Bob Wilhelmy writes the Dining Out column for The American Israelite.

Outdoor signage at Café Mediterranean in Hyde Park

Café Mediterranean is offering a new item that goes perfectly well with its famed sampler, according to Fahri Ozdil, Turkish-born owner-operator and occasional chef of this venerable eatery on Erie Avenue in Hyde Park.

“This is our new balloon bread, and we are having a lot of people ordering the bread and liking it with our appetizer sampler; or just with the entrées they are ordering from the menu,” he said.

In foreground, the balloon bread made fresh to order, along with the flat-loaf bread now being offered at Café Mediterranean

Balloon bread has the look of a giant oval-shaped version of pita bread, albeit inflated. The difference is that this Middle Eastern specialty is festooned with sesame seeds, and coated with oil that gives it a lustrous sheen, adding to its appeal. The loaf when ballooned direct from the oven has a modified football shape, due to the steamy hot air that expands the “pocket” of the dough during its time in the oven. As the bread cools, the ballooning feature dissipates, and the bread deflates, making it easier to tear into the loaf and use the pieces to scoop up your choices from the appetizer sampler.

But in authentic Turkish restaurants and “fireside” eateries in the open air, this classic puff bread is eaten piping hot from the oven. According to sources on Middle East cuisine, this style of bread originated in Southeast Turkey dating back more than two thousand years ago. Just as a note of interest, the flatbread from which balloon bread springs has been part of the Middle Eastern scene for more than fourteen thousand years. Its probable origin was in the area of what is now modern-day Jordan.

In Turkey, this style of bread is called lavas, and it is described as thin and crispy. The hollow center is filled with steam from the baking process. Devotees to Turkish cuisine use the bread as a scoop for whatever they may be eating. That is why balloon bread is an ideal accompaniment for the Café’s sampler. But in Turkish circles, the bread is even more likely to be used in meals featuring kebabs. Also, Turks often eat balloon bread as a snack with goat cheese, or unsalted butter, or a spicy crush of tomatoes and peppers (called ezme). When Jewish diners-out order this remarkable loaf at Café Mediterranean, they will be enjoying a signature bread of Middle Eastern origin that is uniquely tied to the cuisine of that area.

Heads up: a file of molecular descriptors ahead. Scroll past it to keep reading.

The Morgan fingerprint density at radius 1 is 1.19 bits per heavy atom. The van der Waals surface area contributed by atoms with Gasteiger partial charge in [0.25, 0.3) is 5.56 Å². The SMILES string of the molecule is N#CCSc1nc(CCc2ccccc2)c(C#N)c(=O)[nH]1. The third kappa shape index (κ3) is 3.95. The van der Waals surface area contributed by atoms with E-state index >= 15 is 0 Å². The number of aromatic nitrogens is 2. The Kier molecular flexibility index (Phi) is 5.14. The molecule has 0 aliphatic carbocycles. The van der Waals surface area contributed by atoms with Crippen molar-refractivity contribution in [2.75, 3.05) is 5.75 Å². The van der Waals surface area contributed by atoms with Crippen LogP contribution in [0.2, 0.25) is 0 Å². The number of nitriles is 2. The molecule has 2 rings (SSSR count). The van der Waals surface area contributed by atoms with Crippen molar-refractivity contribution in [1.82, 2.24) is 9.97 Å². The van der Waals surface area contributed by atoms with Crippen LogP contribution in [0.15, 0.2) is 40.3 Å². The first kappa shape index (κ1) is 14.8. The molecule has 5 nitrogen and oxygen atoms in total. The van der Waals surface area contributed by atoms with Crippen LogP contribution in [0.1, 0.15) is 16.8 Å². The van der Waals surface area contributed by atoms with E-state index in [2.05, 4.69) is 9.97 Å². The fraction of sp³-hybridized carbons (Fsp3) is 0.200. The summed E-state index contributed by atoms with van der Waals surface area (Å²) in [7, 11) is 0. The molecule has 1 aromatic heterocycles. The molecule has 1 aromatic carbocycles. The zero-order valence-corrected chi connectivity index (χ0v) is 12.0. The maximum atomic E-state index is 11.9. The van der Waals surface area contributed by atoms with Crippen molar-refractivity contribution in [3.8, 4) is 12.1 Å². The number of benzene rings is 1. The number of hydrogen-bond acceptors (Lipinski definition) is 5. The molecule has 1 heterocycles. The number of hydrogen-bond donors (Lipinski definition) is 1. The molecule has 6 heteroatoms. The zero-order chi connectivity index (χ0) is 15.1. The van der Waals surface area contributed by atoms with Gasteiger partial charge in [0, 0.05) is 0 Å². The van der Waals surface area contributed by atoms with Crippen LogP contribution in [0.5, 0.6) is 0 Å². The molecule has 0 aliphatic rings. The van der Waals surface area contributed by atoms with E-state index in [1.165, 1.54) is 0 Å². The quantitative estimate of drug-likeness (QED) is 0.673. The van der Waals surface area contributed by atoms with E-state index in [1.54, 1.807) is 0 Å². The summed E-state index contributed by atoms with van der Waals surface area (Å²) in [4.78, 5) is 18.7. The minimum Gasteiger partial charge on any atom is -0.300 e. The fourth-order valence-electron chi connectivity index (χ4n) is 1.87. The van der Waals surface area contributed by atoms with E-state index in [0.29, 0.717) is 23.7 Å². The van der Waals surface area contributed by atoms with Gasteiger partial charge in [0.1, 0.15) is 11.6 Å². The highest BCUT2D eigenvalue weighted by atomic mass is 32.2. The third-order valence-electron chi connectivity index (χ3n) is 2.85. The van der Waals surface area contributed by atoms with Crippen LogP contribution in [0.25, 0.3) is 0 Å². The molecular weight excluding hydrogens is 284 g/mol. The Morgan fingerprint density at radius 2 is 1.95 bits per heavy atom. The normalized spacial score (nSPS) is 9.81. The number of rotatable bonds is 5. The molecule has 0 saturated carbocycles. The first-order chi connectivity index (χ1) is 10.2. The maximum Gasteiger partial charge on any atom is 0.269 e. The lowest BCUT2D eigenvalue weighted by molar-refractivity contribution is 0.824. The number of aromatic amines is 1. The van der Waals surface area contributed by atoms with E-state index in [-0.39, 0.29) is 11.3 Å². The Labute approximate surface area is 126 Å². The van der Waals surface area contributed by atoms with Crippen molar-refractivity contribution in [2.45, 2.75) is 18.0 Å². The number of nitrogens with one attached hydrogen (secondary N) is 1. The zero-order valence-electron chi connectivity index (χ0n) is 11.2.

For my money, a loaf of balloon bread makes the special appetizer sampler even more special. Part of the fun of eating ethnic foods is enjoying them as they would be eaten by the cultures that produced them. So, tear off a piece and scoop into the baba ghanoush or the lavna.

The appetizer sampler, featuring six of the most popular items

On the sampler pictured, there are a variety of Turkish treats that are looked upon as appetizers to a meal, or as a light meal, depending on the diners. A brief rundown of the items on the sampler plate gives one the sense of the variety found in Turkish cuisine. “In fact, this is why the Turkish cuisine, it is the hardest cuisine in the world,” Ozdil claimed. He says that there are so many recipes and so many variations that choosing favorites is an impossible task. He mentioned that there are more than 600 recipes for eggplant dishes as an example of the extensiveness of the cuisine. So, he sticks with proven recipes that he knows his patrons appreciate, and occasionally adds something new. “We did that with the Turkish pizza a while back and we are doing it again with our most popular balloon bread.”

My favorites on the sampler are the lavna, the hummus, the baba ghanoush, the roasted eggplant and tomato, and the stuffed grape leaves. All are winners; all are Turkish superstar appetizers. Also, all are made in the Turkish style, according to Ozdil. He imports much of what he serves to his patrons, especially in seasonings. “Yes, ninety percent (of the herbs and spices) from Turkey because the food, it makes much better in flavor, much better! The herbs and spices (of Turkey) are more potent in flavor. Oregano is the main herb, in Turkey oregano we put it in everything. But rosemary, cinnamon, allspice, cumin—around 20 fresh and dried herbs and the flavor you are not getting anywhere like it is here. The people, they are loving it, and some (of our patrons) they come only for that dish (meaning whatever their personal favorite might be) because it is so good,” he said, adding that many guests have visited Turkey and recognize the quality and authenticity of Café Mediterranean’s menu.

See you at Café Mediterranean!